NEW ORLEANS, May 18 (UPI) — Google Flu Trends influenza surveillance is cheap and timely but should be interpreted with caution, U.S. researchers said.
Dr. Justin Ortiz, a clinical fellow at the University of Washington, said the previous Google Flu Trends validation study showed the surveillance for influenza-like illness was somewhat accurate. However, the current study of Google Flu Trends found it was not as accurate as the Centers for Disease Control and Prevention’s rates of laboratory-confirmed influenza.
Google Flu Trends uses certain Google search queries in real time to estimate nationwide rates of influenza-like illness activity involving symptoms of fever, cough or sore throat, without any laboratory testing.
The researchers compared Google Flu Trends data to CDC’s national surveillance and found that Google Flu Trends was 25 percent less accurate at estimating rates of laboratory confirmed influenza virus infection.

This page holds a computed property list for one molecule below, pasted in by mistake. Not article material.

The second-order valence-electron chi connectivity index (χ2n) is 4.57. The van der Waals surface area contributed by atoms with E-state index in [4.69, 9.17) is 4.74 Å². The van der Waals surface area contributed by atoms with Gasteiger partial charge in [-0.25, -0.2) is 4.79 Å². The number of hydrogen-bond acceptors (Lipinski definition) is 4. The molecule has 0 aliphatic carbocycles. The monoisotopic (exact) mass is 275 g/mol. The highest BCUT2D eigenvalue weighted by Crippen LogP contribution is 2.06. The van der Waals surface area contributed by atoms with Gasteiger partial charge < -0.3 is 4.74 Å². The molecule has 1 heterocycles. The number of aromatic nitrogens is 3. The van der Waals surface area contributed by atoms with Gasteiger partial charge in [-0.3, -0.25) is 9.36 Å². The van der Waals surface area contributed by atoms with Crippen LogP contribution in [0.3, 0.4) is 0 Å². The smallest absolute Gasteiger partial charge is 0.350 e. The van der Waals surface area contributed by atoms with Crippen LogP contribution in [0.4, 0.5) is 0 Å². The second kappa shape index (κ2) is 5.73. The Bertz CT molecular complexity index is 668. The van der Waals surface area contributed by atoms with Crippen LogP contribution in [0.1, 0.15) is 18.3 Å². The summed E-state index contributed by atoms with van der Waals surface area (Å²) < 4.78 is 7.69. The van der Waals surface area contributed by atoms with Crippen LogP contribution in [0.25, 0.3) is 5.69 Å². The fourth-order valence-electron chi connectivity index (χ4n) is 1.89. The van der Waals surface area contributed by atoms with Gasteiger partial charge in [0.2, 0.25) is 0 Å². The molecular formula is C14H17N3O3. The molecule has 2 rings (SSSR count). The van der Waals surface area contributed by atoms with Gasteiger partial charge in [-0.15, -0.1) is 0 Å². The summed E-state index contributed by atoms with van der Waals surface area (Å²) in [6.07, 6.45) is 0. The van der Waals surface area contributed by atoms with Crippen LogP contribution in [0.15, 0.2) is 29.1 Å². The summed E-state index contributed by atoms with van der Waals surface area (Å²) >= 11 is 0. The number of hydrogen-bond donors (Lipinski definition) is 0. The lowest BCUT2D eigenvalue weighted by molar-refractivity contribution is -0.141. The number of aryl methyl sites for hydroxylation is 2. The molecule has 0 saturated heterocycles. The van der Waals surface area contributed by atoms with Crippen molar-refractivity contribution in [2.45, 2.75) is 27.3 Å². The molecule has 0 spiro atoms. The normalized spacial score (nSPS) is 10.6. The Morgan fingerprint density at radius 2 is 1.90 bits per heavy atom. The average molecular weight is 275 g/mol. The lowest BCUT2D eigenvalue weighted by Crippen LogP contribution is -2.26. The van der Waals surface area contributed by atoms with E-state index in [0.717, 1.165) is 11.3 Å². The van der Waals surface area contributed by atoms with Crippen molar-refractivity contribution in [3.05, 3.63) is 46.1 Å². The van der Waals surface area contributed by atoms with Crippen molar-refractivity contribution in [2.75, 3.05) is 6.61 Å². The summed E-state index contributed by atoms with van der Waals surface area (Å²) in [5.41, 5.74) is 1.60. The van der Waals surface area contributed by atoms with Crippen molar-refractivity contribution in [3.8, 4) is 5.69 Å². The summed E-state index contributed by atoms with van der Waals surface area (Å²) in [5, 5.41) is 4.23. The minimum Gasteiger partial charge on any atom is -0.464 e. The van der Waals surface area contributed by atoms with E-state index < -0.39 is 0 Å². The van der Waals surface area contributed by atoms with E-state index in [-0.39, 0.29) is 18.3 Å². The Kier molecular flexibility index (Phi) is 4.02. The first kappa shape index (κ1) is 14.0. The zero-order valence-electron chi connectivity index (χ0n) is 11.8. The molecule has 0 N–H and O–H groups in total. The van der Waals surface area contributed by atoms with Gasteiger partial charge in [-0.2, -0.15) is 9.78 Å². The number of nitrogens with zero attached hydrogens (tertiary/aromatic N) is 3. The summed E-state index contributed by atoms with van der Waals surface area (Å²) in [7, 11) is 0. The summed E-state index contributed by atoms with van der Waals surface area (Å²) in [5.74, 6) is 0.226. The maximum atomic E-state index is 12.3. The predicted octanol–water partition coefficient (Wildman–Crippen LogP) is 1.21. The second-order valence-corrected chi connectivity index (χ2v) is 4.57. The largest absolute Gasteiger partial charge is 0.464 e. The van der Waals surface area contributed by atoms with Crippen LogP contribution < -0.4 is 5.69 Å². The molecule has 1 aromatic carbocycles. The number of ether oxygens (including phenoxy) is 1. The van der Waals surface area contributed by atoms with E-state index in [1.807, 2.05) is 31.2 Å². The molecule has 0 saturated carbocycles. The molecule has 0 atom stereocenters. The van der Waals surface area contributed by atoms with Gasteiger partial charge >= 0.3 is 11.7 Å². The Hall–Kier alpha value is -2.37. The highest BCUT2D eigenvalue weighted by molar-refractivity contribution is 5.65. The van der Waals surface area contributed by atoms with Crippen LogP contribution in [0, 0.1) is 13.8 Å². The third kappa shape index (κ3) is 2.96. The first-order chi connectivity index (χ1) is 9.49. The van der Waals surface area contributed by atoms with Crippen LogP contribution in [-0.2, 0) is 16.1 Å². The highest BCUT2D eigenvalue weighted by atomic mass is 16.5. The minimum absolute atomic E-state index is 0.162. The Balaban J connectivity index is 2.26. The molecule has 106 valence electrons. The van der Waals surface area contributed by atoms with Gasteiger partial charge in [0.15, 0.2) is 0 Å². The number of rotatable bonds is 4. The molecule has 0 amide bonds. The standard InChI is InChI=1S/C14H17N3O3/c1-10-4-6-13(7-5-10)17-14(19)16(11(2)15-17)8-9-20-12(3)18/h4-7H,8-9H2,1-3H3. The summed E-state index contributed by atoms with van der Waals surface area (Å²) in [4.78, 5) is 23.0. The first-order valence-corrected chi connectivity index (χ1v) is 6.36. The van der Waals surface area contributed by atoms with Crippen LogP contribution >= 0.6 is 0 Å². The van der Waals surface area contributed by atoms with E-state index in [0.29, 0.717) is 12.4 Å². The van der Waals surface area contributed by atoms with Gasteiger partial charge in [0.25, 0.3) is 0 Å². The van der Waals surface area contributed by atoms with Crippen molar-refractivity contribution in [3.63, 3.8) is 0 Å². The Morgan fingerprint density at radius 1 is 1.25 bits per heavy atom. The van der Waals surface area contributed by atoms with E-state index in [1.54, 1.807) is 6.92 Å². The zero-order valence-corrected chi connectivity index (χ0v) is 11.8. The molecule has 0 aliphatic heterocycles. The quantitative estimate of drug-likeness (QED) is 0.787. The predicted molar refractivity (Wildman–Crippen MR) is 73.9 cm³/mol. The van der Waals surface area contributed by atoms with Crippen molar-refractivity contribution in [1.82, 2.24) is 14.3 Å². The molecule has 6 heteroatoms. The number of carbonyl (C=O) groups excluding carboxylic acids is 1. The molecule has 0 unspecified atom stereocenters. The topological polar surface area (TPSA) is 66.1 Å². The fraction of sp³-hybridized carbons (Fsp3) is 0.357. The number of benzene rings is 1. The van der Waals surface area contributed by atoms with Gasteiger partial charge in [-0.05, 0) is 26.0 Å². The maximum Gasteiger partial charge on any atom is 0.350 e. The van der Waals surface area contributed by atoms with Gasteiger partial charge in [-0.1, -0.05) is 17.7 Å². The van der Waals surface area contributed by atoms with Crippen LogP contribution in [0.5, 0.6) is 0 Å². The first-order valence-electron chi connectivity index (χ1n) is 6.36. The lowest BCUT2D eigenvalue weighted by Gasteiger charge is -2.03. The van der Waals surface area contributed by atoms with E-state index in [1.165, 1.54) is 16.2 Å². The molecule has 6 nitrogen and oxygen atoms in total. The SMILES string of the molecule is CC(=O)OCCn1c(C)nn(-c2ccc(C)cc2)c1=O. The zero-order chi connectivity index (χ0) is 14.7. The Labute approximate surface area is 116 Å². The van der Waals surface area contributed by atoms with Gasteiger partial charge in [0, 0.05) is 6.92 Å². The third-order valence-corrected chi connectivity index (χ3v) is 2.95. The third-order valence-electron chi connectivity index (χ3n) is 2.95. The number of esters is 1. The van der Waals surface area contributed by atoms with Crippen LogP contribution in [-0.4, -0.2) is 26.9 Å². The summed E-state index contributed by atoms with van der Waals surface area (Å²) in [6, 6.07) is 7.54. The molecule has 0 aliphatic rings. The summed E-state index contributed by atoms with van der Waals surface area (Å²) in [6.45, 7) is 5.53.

There are many influenza-like illnesses that are not influenza — in fact, studies show that during flu season, 20 percent to 70 percent of cases are caused by flu, Ortiz said.
“There is a wide and unpredictable proportion of influenza-like illness due to the influenza virus,” Ortiz said in a statement. “Google Flu Trends estimates of influenza-like illness may not necessarily correlate with actual influenza virus infections.”
The study is scheduled to be presented at the American Thoracic Society International Conference in New Orleans.
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